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Why is it so hazy in Austin today?

A "temperature inversion" is trapping pollution near the surface.

AUSTIN, Texas — Have you noticed the hazy conditions in Austin this afternoon? That's not fog or cedar pollen blowing around – it's pollution.

Credit: kvue

On a typical day, the temperature in the atmosphere would decrease as you go up in height. Today, the air is actually getting warmer as you go above the ground level. This is what we call a  "temperature inversion." The warmer air aloft can trap ground-level ozone and other pollutants near the surface, creating the hazy conditions like we have today.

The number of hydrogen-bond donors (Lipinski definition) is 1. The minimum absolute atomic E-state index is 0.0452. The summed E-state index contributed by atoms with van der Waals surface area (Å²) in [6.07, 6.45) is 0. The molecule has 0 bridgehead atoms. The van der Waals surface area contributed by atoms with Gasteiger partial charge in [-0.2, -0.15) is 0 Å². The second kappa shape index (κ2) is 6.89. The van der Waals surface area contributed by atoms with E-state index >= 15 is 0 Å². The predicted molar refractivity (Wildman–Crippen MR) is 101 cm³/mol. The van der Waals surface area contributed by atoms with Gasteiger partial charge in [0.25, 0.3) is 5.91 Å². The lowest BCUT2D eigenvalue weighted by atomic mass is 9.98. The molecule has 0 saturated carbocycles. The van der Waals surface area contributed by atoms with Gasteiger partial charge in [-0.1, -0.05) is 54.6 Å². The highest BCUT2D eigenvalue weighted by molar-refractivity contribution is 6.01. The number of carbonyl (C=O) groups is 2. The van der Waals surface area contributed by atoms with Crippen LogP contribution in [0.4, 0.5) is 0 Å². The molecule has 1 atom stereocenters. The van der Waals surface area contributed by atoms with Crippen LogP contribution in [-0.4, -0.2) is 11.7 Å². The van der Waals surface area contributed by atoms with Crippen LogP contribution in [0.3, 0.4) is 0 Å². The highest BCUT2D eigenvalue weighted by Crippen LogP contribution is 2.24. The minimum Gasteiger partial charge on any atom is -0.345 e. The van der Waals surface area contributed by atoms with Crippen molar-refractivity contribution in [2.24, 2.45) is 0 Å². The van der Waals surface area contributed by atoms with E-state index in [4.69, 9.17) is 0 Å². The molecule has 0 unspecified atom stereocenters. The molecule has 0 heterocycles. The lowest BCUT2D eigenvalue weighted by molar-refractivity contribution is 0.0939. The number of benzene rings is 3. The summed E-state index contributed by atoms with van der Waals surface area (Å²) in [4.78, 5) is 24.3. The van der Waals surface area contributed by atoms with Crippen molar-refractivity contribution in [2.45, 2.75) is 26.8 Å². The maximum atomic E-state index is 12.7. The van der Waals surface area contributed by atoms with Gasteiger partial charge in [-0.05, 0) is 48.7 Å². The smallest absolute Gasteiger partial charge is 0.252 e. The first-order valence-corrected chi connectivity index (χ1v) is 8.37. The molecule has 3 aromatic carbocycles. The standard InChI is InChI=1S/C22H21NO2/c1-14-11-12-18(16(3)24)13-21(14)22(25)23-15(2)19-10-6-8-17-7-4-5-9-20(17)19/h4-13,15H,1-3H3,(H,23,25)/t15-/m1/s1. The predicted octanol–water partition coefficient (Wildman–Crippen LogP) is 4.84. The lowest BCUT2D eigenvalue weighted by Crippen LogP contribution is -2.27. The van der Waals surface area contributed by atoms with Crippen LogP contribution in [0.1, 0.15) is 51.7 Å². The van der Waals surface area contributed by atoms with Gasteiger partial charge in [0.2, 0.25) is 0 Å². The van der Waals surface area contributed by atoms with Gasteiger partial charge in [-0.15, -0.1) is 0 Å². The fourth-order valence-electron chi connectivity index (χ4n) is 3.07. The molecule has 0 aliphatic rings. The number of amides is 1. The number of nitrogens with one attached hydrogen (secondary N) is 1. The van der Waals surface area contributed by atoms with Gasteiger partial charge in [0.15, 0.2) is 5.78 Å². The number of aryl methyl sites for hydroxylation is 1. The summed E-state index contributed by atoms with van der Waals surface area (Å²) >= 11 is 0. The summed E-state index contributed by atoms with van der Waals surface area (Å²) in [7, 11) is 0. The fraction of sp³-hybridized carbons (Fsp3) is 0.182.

RELATED: Another warm day before temperatures reflect the late Fall season

Credit: kvue

Here's a look at weather balloon data taken this morning in Del Rio, Corpus Christi and Fort Worth. All three sites show temperatures increasing with height just above the surface.

Credit: kvue

So why do we have a temperature inversion today? Two factors, the first being this morning's fog. Low clouds and fog kept the surface cooler, while the air above it warmed up. At the same time, a westerly wind above the surface was bringing in a dry and warmer breeze just a few thousand feet above us.

Credit: kvue

A south wind will eventually warm the surface more than the air above us, allowing for the haze to gradually disappear later this afternoon.

No haze is in the forecast for Monday, thanks to a strong cold front moving in with colder air and windy conditions.


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